The movie certainly has plenty to say, and its conceit of equating the circumstances leading up to the present financial crisis with the robbery of a mob card game is a clever parallel. Unfortunately, the theme which should be subtext is repeatedly slapped across the audience's face, and Dominik spends so much time reminding viewers how clever and stylish he's being that he barely remembers to tell a story.
Killing Them Softly
Director: Andrew Dominik
Release Date: Nov. 30th, 2012
Before I begin, a few things need to be explained: first, I'm aware that one of the stylistic trademarks of George V. Higgins, the author of the novel on which the movie is based, Cogan's Trade, is the use of extensive conversations in lieu of action. This is to give the reader a sense of how people at various levels of the criminal hierarchy interact, allowing an insight into the workings of the system. That's fine for a novel, except on film, watching people chat for an hour an a half is less than stimulating, especially when every such conversation repeatedly attempt to hammer home the same theme. Even actors as skillful as Pitt and James Gandolfini, whose quasi-depressive assassin risks stealing the movie from under its star's nose, can't keep such overburdened, overwritten exchanges compelling for long.
I'm also aware the movie isn't trying to tell a story in the traditional sense. Its aims are made clear from the opening scene, which cuts between the titles, an industrial car park and a speech by President Obama. Dominik isn't really building a narrative so much as a metaphor. This isn't necessarily a problem, except the metaphor is made blatant from the first frame and developed so little over the subsequent ninety minutes that the movie says everything it needs to in the first couple of scenes, and everything after that just feels like time-wasting. The metaphor is prevented from developing because the 'story' revolves around Cogan (Pitt) tidying up the aftermath of the heist, a singular focus which bottlenecks the thematic work.
The movie's early scenes go for laughs and mostly get them, courtesy of a trio of bumbling would-be-thieves who put together what they believe is a foolproof plan, despite this being far from the case. Each of the three talks in a distinctive vernacular and have different outlooks on what they plan to do with the swag, making their interactions, and the clashes between their contrasting personalities, an early treat. A couple of decent sight gags don't hurt either, even if all of them were spoiled by the trailer.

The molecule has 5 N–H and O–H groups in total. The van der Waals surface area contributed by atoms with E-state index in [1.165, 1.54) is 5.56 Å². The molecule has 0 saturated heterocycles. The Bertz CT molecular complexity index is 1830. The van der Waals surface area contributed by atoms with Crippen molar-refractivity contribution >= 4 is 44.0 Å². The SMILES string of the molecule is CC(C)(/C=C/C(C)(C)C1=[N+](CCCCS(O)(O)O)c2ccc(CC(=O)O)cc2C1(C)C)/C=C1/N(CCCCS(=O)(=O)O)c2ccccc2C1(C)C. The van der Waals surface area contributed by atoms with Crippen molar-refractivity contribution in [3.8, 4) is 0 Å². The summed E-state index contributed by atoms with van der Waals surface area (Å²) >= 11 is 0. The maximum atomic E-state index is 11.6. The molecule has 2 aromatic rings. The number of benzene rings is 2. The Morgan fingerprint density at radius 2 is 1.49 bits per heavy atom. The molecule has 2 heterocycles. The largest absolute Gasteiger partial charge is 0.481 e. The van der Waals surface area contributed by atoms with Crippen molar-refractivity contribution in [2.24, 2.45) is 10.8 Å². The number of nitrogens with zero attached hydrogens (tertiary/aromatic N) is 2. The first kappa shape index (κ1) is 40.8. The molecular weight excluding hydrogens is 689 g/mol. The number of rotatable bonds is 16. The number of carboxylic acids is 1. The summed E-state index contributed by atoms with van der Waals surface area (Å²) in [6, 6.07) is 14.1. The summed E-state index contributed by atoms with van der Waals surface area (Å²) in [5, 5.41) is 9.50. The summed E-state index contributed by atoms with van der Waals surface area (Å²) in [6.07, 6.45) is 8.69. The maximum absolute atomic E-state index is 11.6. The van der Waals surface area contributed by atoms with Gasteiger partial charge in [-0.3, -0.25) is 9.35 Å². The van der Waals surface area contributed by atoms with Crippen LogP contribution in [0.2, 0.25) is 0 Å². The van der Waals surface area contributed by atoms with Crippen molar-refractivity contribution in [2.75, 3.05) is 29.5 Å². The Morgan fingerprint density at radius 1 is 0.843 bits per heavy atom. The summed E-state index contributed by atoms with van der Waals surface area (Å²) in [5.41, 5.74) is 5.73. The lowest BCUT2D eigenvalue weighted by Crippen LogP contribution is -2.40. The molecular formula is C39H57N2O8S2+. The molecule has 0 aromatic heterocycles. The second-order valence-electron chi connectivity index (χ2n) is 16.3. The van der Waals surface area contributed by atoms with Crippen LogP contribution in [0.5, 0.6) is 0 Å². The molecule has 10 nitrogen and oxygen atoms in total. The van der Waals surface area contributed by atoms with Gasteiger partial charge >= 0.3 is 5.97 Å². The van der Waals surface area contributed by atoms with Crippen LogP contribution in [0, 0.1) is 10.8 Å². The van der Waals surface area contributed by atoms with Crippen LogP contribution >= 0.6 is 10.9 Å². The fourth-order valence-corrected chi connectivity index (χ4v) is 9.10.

Unfortunately, these characters go into hiding once Cogan arrives on the scene to become the centre of attention. His hangdog drawl and slightly precious attitude towards his job (the title is his term for killing people from a distance so he doesn't have to listen to them plead for their lives) puts a dark spin on the too-cool-for-school persona Pitt established in the Ocean's movies, but doesn't feel fresh or engage in the same way as listening to the increasingly ludicrous money-making schemes devised by a wastrel Australian. Cogan's trade throws him into contact with a number of people decrying the downfall of their criminal enterprise, be it due to committee-based conservatism at the top, the collapse of the local black market economy and its effect on hitman pay, the need to take action to improve public perception rather than effectively resolve the situation, or the disappearance of honour among thieves. There are interesting ideas in play, but since they all revolve around the same topic, it takes less than a minute to catch onto what the characters are really talking about, even though the conversations continue for what can feel like forever.
Unfortunately, the central metaphor the movie is so proud isn't expressed particularly clearly, and requires Pitt to deliver a speech at the end which verges on Ayn Rand levels of bluntness. The mob hierarchy is intended to parallel the different levels on which the financial sector poisoned the well for everyone operating in its shadow, although it's difficult to untangle which character is supposed to represent what aspect of the metaphor. The thieves who rob the card game, for example, are distinctly working class, suggesting Dominik considers the low-income people who bought into subprime mortgages were more responsible for the crisis than those who set up the irresponsible scheme in the first place, represented by Ray Liotta's Markie. Markie's fate similarly implies that bankers don't deserve the treatment they have received, or at the very least that it was ineffective. There's nothing wrong with taking an opposing viewpoint to the average opinion - in fact, controversial perspectives are a valuable part of the debate - except it's contradicted by Cogan's climactic speech, suggesting the real problem is people like Markie acting for selfish personal gain.
Between its lengthy deliberations, Cogan commits a number of assassinations which Dominik portrays in flashy slow motion. Despite the rest of the movie encouraging viewers to seek out its barely concealed subtext, these sequences lack any justification for their stylistic excesses, feeling like they exist more to service the deceptive trailer rather than express a point within the narrative. The soundtrack is self-consciously ironic, and there's little pleasure in watching a burst of CGI blood bursting through the bullet hole in a man's cheek when it comes across as nothing more than directorial showboating in a movie otherwise all about meaning. Despite the outstanding cast, with the star names playing tragic or devious variations on their most famous roles, Killing Me Softly has much to say, but is too pleased with itself to realise what a mess it makes of potentially fascinating ideas.
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